The death sentence for a Japanese man over the mass murder in 2016 of 19 mentally impaired people at a care home near Tokyo was finalized Tuesday as he withdrew his appeal the previous day.
Satoshi Uematsu, 30, a former caretaker at the Tsukui Yamayuri En facility in Sagamihara, Kanagawa Prefecture, also injured 26 people in the rampage, in what the Yokohama District Court called incomparable to other incidents.
His defense counsel had filed an appeal on Friday, but Uematsu had told Kyodo News two days after the March 16 verdict that he would drop the appeal since it would be “wrong” to continue the trial at higher courts.
The deadline for his appeal to a high court was midnight Monday.
Uematsu also said he expected to receive the death penalty but was “not convinced” that he deserved it.
He said during his trial that disabled people who are unable to communicate “create unhappiness in society.”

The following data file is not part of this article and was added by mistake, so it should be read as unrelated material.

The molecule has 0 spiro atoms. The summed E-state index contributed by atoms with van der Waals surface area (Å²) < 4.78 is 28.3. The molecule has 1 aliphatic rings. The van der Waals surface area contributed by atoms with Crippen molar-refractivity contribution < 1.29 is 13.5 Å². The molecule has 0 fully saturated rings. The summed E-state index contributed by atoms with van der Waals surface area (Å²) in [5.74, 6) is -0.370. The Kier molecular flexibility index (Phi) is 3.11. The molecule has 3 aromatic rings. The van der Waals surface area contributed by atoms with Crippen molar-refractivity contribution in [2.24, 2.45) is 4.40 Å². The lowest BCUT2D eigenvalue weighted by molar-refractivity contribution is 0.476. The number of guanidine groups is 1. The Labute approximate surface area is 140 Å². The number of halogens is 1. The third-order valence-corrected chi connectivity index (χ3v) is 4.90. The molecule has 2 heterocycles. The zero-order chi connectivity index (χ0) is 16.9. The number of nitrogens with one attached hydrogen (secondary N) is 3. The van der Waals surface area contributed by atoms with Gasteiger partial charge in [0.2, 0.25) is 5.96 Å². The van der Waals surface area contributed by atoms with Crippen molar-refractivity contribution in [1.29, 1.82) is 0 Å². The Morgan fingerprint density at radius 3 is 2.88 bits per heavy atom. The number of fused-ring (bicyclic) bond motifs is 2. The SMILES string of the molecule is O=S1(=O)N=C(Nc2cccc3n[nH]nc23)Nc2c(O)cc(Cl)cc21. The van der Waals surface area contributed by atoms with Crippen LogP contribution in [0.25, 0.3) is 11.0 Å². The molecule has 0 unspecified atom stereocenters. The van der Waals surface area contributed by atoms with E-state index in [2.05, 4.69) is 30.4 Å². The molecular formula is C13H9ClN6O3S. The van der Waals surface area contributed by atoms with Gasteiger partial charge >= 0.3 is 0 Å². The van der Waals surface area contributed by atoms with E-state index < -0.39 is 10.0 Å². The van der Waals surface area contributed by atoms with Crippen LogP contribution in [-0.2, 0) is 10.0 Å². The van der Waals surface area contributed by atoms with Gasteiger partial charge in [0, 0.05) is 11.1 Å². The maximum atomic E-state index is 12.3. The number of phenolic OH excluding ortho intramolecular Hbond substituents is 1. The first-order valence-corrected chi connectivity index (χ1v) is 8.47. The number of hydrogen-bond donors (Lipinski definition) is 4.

At the heart of the trial was whether Uematsu was mentally competent during the rampage.
The district court ruled that he was, rejecting his defense counsel’s argument that he had been influenced by his marijuana use.
In handing down the ruling, the court said his work at the care facility, among other things, shaped his motivation.
“He believed he would be a pioneer and receive approval if he killed people with disabilities,” it said.
Care home mass murderer will not appeal death penalty ruling
Japanese man sentenced to death over 2016 care home mass murder
Man in 2016 care home rampage says he will not appeal ruling